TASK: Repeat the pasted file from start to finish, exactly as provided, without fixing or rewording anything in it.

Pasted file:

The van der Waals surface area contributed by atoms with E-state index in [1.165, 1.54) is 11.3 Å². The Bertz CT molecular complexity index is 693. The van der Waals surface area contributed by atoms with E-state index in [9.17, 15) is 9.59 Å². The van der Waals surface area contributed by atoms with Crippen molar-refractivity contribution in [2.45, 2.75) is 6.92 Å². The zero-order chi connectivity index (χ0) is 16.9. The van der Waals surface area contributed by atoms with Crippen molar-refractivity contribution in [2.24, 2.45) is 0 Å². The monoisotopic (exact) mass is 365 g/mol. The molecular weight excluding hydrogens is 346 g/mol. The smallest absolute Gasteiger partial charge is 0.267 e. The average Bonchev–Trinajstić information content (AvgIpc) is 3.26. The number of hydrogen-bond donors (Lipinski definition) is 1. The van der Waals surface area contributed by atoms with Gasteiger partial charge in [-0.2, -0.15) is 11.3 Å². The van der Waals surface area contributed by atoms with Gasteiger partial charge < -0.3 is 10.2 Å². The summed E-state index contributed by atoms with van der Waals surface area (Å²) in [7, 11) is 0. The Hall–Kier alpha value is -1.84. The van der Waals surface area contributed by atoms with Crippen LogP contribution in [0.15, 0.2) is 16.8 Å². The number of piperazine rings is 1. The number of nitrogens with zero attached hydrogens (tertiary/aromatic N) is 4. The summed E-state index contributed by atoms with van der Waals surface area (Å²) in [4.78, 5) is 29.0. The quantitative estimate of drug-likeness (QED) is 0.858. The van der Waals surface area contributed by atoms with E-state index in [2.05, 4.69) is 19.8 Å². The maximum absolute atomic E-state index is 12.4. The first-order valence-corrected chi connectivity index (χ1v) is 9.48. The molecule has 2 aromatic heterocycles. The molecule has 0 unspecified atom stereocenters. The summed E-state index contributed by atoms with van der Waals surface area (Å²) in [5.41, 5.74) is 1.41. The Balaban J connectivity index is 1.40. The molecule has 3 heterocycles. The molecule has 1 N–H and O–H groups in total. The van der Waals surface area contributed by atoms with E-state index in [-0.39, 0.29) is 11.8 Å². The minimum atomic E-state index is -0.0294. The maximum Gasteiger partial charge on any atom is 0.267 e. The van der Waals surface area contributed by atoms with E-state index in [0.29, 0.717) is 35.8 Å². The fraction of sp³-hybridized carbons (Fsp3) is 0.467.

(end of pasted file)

The van der Waals surface area contributed by atoms with E-state index in [1.165, 1.54) is 11.3 Å². The Bertz CT molecular complexity index is 693. The van der Waals surface area contributed by atoms with E-state index in [9.17, 15) is 9.59 Å². The van der Waals surface area contributed by atoms with Crippen molar-refractivity contribution in [2.45, 2.75) is 6.92 Å². The zero-order chi connectivity index (χ0) is 16.9. The van der Waals surface area contributed by atoms with Crippen molar-refractivity contribution in [2.24, 2.45) is 0 Å². The monoisotopic (exact) mass is 365 g/mol. The molecular weight excluding hydrogens is 346 g/mol. The smallest absolute Gasteiger partial charge is 0.267 e. The average Bonchev–Trinajstić information content (AvgIpc) is 3.26. The number of hydrogen-bond donors (Lipinski definition) is 1. The van der Waals surface area contributed by atoms with Gasteiger partial charge in [-0.2, -0.15) is 11.3 Å². The van der Waals surface area contributed by atoms with Gasteiger partial charge < -0.3 is 10.2 Å². The summed E-state index contributed by atoms with van der Waals surface area (Å²) in [7, 11) is 0. The Hall–Kier alpha value is -1.84. The van der Waals surface area contributed by atoms with Crippen LogP contribution in [0.15, 0.2) is 16.8 Å². The number of piperazine rings is 1. The number of nitrogens with zero attached hydrogens (tertiary/aromatic N) is 4. The summed E-state index contributed by atoms with van der Waals surface area (Å²) in [4.78, 5) is 29.0. The quantitative estimate of drug-likeness (QED) is 0.858. The van der Waals surface area contributed by atoms with E-state index in [2.05, 4.69) is 19.8 Å². The maximum absolute atomic E-state index is 12.4. The first-order valence-corrected chi connectivity index (χ1v) is 9.48. The molecule has 2 aromatic heterocycles. The molecule has 0 unspecified atom stereocenters. The summed E-state index contributed by atoms with van der Waals surface area (Å²) in [5.41, 5.74) is 1.41. The Balaban J connectivity index is 1.40. The molecule has 3 heterocycles. The molecule has 1 N–H and O–H groups in total. The van der Waals surface area contributed by atoms with E-state index in [-0.39, 0.29) is 11.8 Å². The minimum atomic E-state index is -0.0294. The maximum Gasteiger partial charge on any atom is 0.267 e. The van der Waals surface area contributed by atoms with E-state index in [0.29, 0.717) is 35.8 Å². The fraction of sp³-hybridized carbons (Fsp3) is 0.467.